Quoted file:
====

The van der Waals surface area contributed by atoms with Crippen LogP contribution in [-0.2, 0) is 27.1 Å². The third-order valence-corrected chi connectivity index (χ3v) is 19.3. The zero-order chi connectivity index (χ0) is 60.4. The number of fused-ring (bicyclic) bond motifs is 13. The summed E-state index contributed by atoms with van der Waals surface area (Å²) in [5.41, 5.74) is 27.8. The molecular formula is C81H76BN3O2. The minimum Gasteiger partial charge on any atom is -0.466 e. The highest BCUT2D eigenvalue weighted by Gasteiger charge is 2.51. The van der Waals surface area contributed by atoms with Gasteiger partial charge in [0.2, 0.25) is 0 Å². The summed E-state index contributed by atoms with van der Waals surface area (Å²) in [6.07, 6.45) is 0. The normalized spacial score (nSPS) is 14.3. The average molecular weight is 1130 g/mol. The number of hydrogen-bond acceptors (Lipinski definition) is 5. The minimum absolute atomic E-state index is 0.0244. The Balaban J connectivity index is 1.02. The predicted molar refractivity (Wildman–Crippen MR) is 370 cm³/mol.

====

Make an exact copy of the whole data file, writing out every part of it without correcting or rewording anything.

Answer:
The van der Waals surface area contributed by atoms with Crippen LogP contribution in [-0.2, 0) is 27.1 Å². The third-order valence-corrected chi connectivity index (χ3v) is 19.3. The zero-order chi connectivity index (χ0) is 60.4. The number of fused-ring (bicyclic) bond motifs is 13. The summed E-state index contributed by atoms with van der Waals surface area (Å²) in [5.41, 5.74) is 27.8. The molecular formula is C81H76BN3O2. The minimum Gasteiger partial charge on any atom is -0.466 e. The highest BCUT2D eigenvalue weighted by Gasteiger charge is 2.51. The van der Waals surface area contributed by atoms with Gasteiger partial charge in [0.2, 0.25) is 0 Å². The summed E-state index contributed by atoms with van der Waals surface area (Å²) in [6.07, 6.45) is 0. The normalized spacial score (nSPS) is 14.3. The average molecular weight is 1130 g/mol. The number of hydrogen-bond acceptors (Lipinski definition) is 5. The minimum absolute atomic E-state index is 0.0244. The Balaban J connectivity index is 1.02. The predicted molar refractivity (Wildman–Crippen MR) is 370 cm³/mol.